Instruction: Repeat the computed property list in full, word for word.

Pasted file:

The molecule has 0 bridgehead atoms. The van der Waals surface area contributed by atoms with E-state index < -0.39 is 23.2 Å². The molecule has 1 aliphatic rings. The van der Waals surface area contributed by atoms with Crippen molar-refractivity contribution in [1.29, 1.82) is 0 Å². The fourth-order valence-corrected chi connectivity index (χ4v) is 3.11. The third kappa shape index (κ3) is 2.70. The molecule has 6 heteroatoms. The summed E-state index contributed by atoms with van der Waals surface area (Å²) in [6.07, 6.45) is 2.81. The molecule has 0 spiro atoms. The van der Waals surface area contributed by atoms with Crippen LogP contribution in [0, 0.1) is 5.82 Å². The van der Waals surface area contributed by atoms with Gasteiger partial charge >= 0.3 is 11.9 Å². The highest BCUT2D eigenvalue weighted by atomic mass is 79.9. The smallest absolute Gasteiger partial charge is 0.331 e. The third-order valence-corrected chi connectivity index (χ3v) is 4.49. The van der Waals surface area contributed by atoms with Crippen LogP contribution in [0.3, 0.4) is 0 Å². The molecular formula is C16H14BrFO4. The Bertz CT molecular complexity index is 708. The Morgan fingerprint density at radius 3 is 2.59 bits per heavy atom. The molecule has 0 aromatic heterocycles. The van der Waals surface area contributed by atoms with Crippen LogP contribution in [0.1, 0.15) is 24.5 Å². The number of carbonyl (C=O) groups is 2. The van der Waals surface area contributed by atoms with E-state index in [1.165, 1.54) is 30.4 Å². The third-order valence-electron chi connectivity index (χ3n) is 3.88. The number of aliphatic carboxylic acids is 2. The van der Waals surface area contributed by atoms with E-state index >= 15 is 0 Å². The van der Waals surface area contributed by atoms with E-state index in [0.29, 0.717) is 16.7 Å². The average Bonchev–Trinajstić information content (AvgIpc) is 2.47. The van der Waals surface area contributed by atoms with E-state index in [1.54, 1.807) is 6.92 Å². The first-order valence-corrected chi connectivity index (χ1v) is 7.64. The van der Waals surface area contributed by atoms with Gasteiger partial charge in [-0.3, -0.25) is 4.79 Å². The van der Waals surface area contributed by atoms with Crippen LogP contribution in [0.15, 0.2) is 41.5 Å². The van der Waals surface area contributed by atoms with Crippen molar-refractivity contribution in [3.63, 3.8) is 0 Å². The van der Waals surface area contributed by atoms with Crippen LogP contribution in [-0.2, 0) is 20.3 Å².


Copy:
The molecule has 0 bridgehead atoms. The van der Waals surface area contributed by atoms with E-state index < -0.39 is 23.2 Å². The molecule has 1 aliphatic rings. The van der Waals surface area contributed by atoms with Crippen molar-refractivity contribution in [1.29, 1.82) is 0 Å². The fourth-order valence-corrected chi connectivity index (χ4v) is 3.11. The third kappa shape index (κ3) is 2.70. The molecule has 6 heteroatoms. The summed E-state index contributed by atoms with van der Waals surface area (Å²) in [6.07, 6.45) is 2.81. The molecule has 0 spiro atoms. The van der Waals surface area contributed by atoms with Crippen LogP contribution in [0, 0.1) is 5.82 Å². The van der Waals surface area contributed by atoms with Gasteiger partial charge >= 0.3 is 11.9 Å². The highest BCUT2D eigenvalue weighted by atomic mass is 79.9. The smallest absolute Gasteiger partial charge is 0.331 e. The third-order valence-corrected chi connectivity index (χ3v) is 4.49. The van der Waals surface area contributed by atoms with Crippen LogP contribution in [0.3, 0.4) is 0 Å². The molecular formula is C16H14BrFO4. The Bertz CT molecular complexity index is 708. The Morgan fingerprint density at radius 3 is 2.59 bits per heavy atom. The molecule has 0 aromatic heterocycles. The van der Waals surface area contributed by atoms with Crippen LogP contribution in [0.1, 0.15) is 24.5 Å². The number of carbonyl (C=O) groups is 2. The van der Waals surface area contributed by atoms with E-state index in [1.165, 1.54) is 30.4 Å². The third-order valence-electron chi connectivity index (χ3n) is 3.88. The number of aliphatic carboxylic acids is 2. The van der Waals surface area contributed by atoms with E-state index >= 15 is 0 Å². The van der Waals surface area contributed by atoms with E-state index in [0.29, 0.717) is 16.7 Å². The average Bonchev–Trinajstić information content (AvgIpc) is 2.47. The van der Waals surface area contributed by atoms with E-state index in [1.54, 1.807) is 6.92 Å². The first-order valence-corrected chi connectivity index (χ1v) is 7.64. The van der Waals surface area contributed by atoms with Gasteiger partial charge in [-0.3, -0.25) is 4.79 Å². The van der Waals surface area contributed by atoms with Crippen LogP contribution in [0.15, 0.2) is 41.5 Å². The van der Waals surface area contributed by atoms with Crippen molar-refractivity contribution in [3.63, 3.8) is 0 Å². The van der Waals surface area contributed by atoms with Crippen LogP contribution in [-0.2, 0) is 20.3 Å².